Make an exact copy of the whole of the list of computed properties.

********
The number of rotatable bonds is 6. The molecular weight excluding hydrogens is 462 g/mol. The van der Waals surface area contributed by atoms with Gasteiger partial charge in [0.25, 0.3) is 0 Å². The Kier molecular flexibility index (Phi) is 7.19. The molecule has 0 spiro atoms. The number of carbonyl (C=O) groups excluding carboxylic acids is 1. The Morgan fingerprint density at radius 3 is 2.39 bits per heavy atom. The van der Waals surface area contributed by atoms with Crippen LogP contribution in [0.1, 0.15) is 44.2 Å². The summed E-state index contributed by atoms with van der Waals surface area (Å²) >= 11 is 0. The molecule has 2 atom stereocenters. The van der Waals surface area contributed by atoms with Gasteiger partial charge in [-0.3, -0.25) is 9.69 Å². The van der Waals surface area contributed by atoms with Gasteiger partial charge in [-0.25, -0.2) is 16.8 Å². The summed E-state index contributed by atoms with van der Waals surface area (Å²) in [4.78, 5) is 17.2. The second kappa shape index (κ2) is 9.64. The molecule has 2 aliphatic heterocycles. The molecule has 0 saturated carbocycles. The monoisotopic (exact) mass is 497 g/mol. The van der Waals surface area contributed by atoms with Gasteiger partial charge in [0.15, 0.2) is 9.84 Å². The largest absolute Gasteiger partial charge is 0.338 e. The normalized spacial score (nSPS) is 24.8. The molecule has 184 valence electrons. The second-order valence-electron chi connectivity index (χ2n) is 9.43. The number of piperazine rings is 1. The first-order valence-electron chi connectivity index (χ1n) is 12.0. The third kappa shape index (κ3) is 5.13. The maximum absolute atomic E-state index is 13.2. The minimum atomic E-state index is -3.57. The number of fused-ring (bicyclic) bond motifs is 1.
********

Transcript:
The number of rotatable bonds is 6. The molecular weight excluding hydrogens is 462 g/mol. The van der Waals surface area contributed by atoms with Gasteiger partial charge in [0.25, 0.3) is 0 Å². The Kier molecular flexibility index (Phi) is 7.19. The molecule has 0 spiro atoms. The number of carbonyl (C=O) groups excluding carboxylic acids is 1. The Morgan fingerprint density at radius 3 is 2.39 bits per heavy atom. The van der Waals surface area contributed by atoms with Crippen LogP contribution in [0.1, 0.15) is 44.2 Å². The summed E-state index contributed by atoms with van der Waals surface area (Å²) >= 11 is 0. The molecule has 2 atom stereocenters. The van der Waals surface area contributed by atoms with Gasteiger partial charge in [-0.3, -0.25) is 9.69 Å². The van der Waals surface area contributed by atoms with Gasteiger partial charge in [-0.25, -0.2) is 16.8 Å². The summed E-state index contributed by atoms with van der Waals surface area (Å²) in [4.78, 5) is 17.2. The second kappa shape index (κ2) is 9.64. The molecule has 2 aliphatic heterocycles. The molecule has 0 saturated carbocycles. The monoisotopic (exact) mass is 497 g/mol. The van der Waals surface area contributed by atoms with Gasteiger partial charge in [0.15, 0.2) is 9.84 Å². The largest absolute Gasteiger partial charge is 0.338 e. The normalized spacial score (nSPS) is 24.8. The molecule has 184 valence electrons. The second-order valence-electron chi connectivity index (χ2n) is 9.43. The number of piperazine rings is 1. The first-order valence-electron chi connectivity index (χ1n) is 12.0. The third kappa shape index (κ3) is 5.13. The maximum absolute atomic E-state index is 13.2. The minimum atomic E-state index is -3.57. The number of fused-ring (bicyclic) bond motifs is 1.